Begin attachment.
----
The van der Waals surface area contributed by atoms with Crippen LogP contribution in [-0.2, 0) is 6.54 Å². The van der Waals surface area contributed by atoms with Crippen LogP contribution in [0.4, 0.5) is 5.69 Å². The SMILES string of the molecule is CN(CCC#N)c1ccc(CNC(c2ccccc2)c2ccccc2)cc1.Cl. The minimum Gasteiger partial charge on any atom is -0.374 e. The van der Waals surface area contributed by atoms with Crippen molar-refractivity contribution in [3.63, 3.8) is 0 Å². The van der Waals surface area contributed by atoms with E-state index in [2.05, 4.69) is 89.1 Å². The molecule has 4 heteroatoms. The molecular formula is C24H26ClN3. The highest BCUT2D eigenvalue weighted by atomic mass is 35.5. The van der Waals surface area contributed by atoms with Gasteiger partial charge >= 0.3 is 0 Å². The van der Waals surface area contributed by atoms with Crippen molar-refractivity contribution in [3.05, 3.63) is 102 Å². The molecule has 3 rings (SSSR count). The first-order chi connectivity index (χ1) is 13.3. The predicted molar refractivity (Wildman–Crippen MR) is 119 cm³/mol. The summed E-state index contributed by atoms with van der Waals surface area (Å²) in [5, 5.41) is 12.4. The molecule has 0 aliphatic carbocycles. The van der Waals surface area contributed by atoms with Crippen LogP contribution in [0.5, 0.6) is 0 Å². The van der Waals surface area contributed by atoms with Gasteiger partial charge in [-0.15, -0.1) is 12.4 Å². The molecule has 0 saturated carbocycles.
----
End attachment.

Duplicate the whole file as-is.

The van der Waals surface area contributed by atoms with Crippen LogP contribution in [-0.2, 0) is 6.54 Å². The van der Waals surface area contributed by atoms with Crippen LogP contribution in [0.4, 0.5) is 5.69 Å². The SMILES string of the molecule is CN(CCC#N)c1ccc(CNC(c2ccccc2)c2ccccc2)cc1.Cl. The minimum Gasteiger partial charge on any atom is -0.374 e. The van der Waals surface area contributed by atoms with Crippen molar-refractivity contribution in [3.63, 3.8) is 0 Å². The van der Waals surface area contributed by atoms with E-state index in [2.05, 4.69) is 89.1 Å². The molecule has 4 heteroatoms. The molecular formula is C24H26ClN3. The highest BCUT2D eigenvalue weighted by atomic mass is 35.5. The van der Waals surface area contributed by atoms with Gasteiger partial charge >= 0.3 is 0 Å². The van der Waals surface area contributed by atoms with Crippen molar-refractivity contribution in [3.05, 3.63) is 102 Å². The molecule has 3 rings (SSSR count). The first-order chi connectivity index (χ1) is 13.3. The predicted molar refractivity (Wildman–Crippen MR) is 119 cm³/mol. The summed E-state index contributed by atoms with van der Waals surface area (Å²) in [5, 5.41) is 12.4. The molecule has 0 aliphatic carbocycles. The van der Waals surface area contributed by atoms with Crippen LogP contribution in [0.5, 0.6) is 0 Å². The van der Waals surface area contributed by atoms with Gasteiger partial charge in [-0.15, -0.1) is 12.4 Å². The molecule has 0 saturated carbocycles.